Originally published on Epolitics.com
At dinner the other night, a friend and I ended up talking about ways to drag one of the more hierarchical and hidebound segments of the Progressive Movement (a.k.a. The Great Leftist Conspiracy) into the modern world of communicating and organizing. Making a point about the difficulty of turning the proverbial battleship once it's set on course, I said that "institutional change requires funerals," a phrase my colleague loved. It's an old idea but a concise way of putting it, so I wrote it down before it slipped away -- grab 'em tight; the good lines are rare.
Not that by saying "funerals" I'm necessarily implying that actual people have to die, though casualties among the leadership can facilitate quick changes in just about any organization (junior officers rose fast in the Civil War, where unit commanders were expected to lead from the front). But SOMETHING usually has to give out for a large organization to change itself fundamentally, whether it's a leader's tenure, an organizational structure or the reign of an idea.
In this case, my friend and I concluded that our subject was unlikely to change on its own until another generation of leaders took control, something that might end up involving a real funeral or two. But this community would have to give up some cherished ideas, too, particularly ones involving authority, obedience, and the ways in which individual supporters could be trusted to work on their own -- things coded deeply into the DNA of a long-lived political or social movement.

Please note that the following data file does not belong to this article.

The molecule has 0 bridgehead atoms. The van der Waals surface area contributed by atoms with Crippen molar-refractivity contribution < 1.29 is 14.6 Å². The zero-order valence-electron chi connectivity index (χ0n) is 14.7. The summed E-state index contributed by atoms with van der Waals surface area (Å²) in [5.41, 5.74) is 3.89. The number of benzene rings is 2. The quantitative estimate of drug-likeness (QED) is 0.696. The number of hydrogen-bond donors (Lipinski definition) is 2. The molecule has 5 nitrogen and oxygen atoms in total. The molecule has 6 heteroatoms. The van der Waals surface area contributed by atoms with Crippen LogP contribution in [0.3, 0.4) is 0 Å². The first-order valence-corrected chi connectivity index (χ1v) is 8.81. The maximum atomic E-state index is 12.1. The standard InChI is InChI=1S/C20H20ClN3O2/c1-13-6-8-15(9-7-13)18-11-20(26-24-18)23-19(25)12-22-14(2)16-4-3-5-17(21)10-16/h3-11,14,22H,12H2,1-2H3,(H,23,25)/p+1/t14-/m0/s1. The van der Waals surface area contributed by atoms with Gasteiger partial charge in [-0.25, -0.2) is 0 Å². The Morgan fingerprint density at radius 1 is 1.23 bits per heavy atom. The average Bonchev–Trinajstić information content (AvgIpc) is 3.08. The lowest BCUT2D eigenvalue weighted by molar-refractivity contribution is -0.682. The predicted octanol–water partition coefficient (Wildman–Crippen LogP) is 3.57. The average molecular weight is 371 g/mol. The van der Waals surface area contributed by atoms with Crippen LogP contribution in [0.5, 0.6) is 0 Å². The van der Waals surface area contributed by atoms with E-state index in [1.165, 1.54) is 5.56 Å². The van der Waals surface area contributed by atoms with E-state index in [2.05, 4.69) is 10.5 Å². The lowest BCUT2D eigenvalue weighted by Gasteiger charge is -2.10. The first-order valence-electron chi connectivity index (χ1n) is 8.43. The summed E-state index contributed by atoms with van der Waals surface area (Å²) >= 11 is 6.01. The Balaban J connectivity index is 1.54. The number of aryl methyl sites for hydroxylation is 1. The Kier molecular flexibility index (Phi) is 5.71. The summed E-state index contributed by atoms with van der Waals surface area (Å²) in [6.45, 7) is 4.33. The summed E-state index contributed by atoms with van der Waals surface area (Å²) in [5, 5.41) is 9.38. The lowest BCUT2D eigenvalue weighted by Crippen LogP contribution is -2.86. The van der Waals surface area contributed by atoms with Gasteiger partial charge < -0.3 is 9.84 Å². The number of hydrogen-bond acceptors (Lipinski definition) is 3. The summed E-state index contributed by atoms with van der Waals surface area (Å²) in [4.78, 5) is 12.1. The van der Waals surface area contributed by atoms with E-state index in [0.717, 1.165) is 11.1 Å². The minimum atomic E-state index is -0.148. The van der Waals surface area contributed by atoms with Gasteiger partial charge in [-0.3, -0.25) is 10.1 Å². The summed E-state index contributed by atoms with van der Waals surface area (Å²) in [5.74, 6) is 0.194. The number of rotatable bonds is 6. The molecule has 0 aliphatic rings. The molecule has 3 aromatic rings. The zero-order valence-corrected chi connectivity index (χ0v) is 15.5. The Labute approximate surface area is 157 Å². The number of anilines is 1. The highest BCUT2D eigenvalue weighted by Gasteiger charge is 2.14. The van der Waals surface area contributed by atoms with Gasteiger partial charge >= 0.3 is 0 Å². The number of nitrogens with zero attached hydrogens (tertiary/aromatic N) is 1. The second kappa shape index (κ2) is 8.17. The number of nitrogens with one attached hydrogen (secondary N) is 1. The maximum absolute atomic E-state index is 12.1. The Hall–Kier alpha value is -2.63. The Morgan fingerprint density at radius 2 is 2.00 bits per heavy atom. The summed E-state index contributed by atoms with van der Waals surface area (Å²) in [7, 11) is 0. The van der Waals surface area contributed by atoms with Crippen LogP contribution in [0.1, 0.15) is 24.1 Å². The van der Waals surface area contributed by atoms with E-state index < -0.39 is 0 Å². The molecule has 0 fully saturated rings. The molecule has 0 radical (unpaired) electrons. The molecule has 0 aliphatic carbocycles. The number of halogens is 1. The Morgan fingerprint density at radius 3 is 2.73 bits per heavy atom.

A hard task, though hardly a hopeless one. Turning a dinosaur on a dime isn't easy, but people have done it before, and recently -- for a great example, see the David Brooks Times column from last week about the transformation of the U.S. Army over the past half-decade. What was for much of the 20th century a bureaucratic and careerist behemoth dedicated to refighting the Last War, the Army has now morphed into a relatively nimble force that's opened itself to criticism and rethought its tactical doctrine, and that values the ideas and initiatives of younger officers fresh from the harsh classroom of combat. [For more on the Army's evolution, read Fred Kaplan's extensive coverage.]
Other institutions can follow the Army's lead, but only if they open themselves as drastically to the idea that they don't already have all the answers. In the meantime, my friend and I could only empathize with the online activists in this particular community, who get to watch as other people assemble modern political operations and wonder why they can't do the same. Unfortunately, THAT'S likely to require a few funerals, or at least a few more retirement ceremonies.
Follow Colin Delany on Twitter: www.twitter.com/epolitics